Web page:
# How come $P(Z< -1.5)$ is equal to $P(Z > 1.5)$ which are both equal to $1-P(Z < 1.5)$?

I can't wrap my head around the idea they are both equal. I mean shouldn't we have $P(-Z > 1.5)$ which is not equal to $P(Z < 1.5)$?

• 16 minutes. 
– Did
Commented Aug 4, 2013 at 23:10
• @Did: Um, what? Commented Aug 5, 2013 at 1:38

The normal distribution is symmetric about zero, that is why $P(Z < -1.5) = P(Z > 1.5)$ (the two regions of interest are the tails of the distribution). As the normal distribution is a probability distribution, $P(Z \leq 1.5) + P(Z > 1.5) = 1$ (the two regions cover all of the possibile values for $Z$), so $P(Z > 1.5) = 1 - P(Z \leq 1.5)$. As there is zero probability that $Z$ will be precisely $1.5$, $P(Z \leq 1.5) = P(Z < 1.5)$ so $P(Z > 1.5) = 1 - P(Z < 1.5)$.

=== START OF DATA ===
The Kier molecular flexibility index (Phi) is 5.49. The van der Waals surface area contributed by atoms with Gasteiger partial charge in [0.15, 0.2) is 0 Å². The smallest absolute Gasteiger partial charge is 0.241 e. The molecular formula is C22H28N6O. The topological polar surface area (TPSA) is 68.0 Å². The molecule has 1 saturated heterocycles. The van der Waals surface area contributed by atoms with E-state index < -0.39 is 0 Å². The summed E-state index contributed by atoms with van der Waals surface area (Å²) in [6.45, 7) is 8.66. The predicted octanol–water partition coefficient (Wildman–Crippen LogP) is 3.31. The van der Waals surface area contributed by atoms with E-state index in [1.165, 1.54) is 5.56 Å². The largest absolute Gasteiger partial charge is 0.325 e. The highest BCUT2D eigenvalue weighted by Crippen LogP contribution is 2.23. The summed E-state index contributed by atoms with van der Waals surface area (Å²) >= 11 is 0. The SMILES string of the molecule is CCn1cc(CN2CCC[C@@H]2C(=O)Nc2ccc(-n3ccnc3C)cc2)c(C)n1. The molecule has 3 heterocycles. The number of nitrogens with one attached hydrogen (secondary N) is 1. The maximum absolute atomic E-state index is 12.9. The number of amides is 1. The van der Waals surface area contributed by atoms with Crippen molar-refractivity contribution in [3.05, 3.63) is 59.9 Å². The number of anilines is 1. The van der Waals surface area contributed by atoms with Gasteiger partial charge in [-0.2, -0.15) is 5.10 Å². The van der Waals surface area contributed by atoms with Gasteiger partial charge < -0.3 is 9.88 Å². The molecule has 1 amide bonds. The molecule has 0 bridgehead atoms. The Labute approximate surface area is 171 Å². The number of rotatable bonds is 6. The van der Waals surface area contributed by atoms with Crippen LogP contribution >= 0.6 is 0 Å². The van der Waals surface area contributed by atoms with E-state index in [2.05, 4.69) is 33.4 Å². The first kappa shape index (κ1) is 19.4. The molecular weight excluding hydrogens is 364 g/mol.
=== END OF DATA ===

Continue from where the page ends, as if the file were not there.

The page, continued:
• In fact, the results are correct for any continuous random variable whose density function is symmetric about $0$, and the assumption of normality is not required in this instance. Commented Aug 5, 2013 at 3:12